Yes it is true while cleaning the bar shelves holding our whisky collection, Steve our landlord studied the label of the Bunnahabhain which was believed to be a 12 year old priced at £3.60 a shot. On closer examination the label declared “Family Silver 1968” .
Believing this to be a brand name Steve decided to ‘Google’ the said whisky and discovered that it cost in the region of £350 a bottle or £700.00 a bottle at retail value!!!!! Yep and we have been selling it at £3.60 a shot!!!
The bottle has been returned to the shelf and if you want a wee dram it will cost you £25 a shot from today. To those whisky lovers that have enjoyed a few shots at our expense then good luck to you!! Amazing what you find on the shelves of the bar!!
Need to clean more often Steve!!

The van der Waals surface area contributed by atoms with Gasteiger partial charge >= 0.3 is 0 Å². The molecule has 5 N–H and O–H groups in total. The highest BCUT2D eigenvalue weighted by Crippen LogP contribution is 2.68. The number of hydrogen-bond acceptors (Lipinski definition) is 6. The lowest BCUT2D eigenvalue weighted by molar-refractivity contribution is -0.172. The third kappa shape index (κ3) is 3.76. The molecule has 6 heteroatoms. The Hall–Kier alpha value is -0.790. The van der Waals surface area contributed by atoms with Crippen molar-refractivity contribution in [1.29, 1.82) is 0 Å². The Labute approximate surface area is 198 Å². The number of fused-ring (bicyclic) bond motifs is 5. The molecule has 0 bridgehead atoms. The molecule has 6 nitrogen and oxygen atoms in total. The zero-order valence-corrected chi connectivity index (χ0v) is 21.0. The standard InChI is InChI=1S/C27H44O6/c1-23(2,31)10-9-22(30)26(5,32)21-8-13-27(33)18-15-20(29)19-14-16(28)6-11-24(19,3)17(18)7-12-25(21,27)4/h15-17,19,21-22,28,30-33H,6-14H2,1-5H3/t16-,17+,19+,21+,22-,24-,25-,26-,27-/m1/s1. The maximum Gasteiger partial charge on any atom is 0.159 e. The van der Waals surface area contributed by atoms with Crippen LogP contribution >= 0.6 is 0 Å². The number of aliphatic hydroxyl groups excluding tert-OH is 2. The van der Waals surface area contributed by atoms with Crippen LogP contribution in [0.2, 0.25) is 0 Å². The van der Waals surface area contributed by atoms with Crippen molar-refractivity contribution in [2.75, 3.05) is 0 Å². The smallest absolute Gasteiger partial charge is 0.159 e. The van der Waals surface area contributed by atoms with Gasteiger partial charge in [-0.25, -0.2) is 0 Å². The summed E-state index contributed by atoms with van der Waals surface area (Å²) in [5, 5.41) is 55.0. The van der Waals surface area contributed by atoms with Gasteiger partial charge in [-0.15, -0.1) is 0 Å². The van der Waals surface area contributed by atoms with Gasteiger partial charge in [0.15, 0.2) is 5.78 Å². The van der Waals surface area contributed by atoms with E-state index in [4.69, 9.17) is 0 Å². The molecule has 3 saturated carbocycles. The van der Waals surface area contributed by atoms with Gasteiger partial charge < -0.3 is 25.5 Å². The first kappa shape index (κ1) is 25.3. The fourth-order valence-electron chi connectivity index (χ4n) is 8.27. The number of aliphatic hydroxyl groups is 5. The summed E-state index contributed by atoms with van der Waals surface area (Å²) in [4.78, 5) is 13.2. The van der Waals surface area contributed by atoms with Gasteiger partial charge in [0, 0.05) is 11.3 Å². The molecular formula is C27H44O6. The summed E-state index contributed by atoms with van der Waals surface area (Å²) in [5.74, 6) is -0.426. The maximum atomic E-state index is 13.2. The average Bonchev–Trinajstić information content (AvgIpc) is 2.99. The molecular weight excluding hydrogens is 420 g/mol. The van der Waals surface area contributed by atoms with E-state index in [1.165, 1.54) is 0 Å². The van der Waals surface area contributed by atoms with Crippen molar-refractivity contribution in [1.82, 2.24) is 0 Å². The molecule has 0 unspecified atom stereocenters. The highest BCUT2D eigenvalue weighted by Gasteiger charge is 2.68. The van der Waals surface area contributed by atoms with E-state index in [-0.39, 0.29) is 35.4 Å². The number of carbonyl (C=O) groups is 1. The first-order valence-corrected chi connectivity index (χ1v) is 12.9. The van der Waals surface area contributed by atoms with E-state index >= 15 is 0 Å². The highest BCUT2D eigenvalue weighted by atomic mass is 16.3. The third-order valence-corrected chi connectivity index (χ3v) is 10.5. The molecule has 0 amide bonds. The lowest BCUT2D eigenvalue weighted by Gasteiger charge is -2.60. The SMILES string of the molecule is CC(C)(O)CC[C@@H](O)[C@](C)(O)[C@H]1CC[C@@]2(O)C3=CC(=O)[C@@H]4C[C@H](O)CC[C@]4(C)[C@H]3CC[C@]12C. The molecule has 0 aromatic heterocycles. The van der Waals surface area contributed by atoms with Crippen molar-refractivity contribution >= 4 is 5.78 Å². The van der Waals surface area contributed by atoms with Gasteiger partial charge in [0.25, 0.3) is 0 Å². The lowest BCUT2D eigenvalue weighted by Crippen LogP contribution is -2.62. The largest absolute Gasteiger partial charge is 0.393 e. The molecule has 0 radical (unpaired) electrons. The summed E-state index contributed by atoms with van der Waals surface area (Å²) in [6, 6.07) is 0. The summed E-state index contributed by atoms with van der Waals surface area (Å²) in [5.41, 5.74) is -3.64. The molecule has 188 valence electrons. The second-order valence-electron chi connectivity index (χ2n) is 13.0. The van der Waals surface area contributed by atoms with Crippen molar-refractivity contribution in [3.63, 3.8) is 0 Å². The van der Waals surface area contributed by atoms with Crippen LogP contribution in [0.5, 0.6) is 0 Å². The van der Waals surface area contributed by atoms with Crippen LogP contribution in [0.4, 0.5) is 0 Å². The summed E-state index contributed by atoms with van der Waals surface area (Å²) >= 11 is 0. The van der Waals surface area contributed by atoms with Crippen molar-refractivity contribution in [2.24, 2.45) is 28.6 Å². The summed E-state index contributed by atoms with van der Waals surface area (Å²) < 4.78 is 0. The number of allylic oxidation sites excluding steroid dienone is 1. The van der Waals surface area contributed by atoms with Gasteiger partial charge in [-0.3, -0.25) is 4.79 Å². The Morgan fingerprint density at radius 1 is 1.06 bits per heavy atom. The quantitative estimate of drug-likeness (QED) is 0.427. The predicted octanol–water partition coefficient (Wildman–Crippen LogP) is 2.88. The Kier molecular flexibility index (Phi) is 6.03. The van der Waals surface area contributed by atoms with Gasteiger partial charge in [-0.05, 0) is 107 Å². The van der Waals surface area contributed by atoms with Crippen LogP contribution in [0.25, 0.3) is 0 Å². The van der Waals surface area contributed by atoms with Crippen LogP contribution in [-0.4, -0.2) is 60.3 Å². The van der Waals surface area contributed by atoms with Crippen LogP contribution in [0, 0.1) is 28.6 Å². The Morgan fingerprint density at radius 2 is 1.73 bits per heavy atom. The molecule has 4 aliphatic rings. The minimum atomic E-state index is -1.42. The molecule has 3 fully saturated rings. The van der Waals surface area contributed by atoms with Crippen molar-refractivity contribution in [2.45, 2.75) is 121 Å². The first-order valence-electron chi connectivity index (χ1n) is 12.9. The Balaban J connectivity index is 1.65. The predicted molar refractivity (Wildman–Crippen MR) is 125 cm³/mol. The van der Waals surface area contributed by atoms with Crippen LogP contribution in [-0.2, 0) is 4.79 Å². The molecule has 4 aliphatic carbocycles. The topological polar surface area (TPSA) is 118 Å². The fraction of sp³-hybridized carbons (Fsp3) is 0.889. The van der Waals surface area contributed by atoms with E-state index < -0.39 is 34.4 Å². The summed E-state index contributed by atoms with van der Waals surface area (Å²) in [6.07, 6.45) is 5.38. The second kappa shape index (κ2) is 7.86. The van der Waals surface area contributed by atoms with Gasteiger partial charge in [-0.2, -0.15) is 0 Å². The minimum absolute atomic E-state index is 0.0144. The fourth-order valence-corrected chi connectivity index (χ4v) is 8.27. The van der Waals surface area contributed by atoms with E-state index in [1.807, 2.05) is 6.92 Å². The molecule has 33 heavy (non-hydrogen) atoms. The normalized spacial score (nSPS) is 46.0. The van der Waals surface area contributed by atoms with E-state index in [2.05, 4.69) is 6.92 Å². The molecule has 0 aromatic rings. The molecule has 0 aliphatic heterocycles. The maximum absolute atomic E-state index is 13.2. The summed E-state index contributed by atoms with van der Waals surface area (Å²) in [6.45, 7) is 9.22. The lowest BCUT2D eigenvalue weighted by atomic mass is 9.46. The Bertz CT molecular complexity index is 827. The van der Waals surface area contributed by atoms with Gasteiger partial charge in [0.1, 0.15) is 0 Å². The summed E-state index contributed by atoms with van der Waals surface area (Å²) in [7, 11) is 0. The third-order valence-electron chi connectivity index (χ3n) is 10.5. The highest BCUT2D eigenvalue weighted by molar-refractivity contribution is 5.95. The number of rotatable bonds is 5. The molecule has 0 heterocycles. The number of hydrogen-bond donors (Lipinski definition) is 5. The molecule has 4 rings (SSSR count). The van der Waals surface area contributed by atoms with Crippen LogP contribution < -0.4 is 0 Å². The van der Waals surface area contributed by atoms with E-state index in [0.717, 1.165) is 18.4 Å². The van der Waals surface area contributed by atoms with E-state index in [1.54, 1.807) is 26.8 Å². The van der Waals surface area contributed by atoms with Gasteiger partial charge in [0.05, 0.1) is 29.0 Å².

Bunnahabhain (Scottish Gaelic: Bun na h-Abhainn) is a village on the northeast coast of the isle of Islay, which is in the Argyll and Bute area of Scotland, in the Inner Hebrides group of islands. It is also the name of a Scotch whisky distillery located there. The village was established in 1881 to house the distillery’s workers, and the distillery still employs the majority of the village’s workers.
The surrounding area is also steeped in local history. The ruined village of Margadale, nestled between Margadale Hill and Scarbh Bhreac, was once the busiest marketplace on Islay, with people coming from all over the island for cattle sales.
The name of the village comes from the Scottish Gaelic name Bun na h-Abhainn, meaning Foot of the River.
The distillery in the village produces The Bunnahabhain (Boon-a-havn) which is one of the milder Islay whiskies available and its taste varies greatly from other spirits to be found on the island of Islay, off the west coast of Scotland. The distillery was built in 1881 and sits below the northeast tip of the island just north of Port Askaig. It overlooks a narrow belt of water (the Sound of Islay) with a view of the neighbouring island of Jura (which also has a working distillery) and its famous hills, the “Paps of Jura”.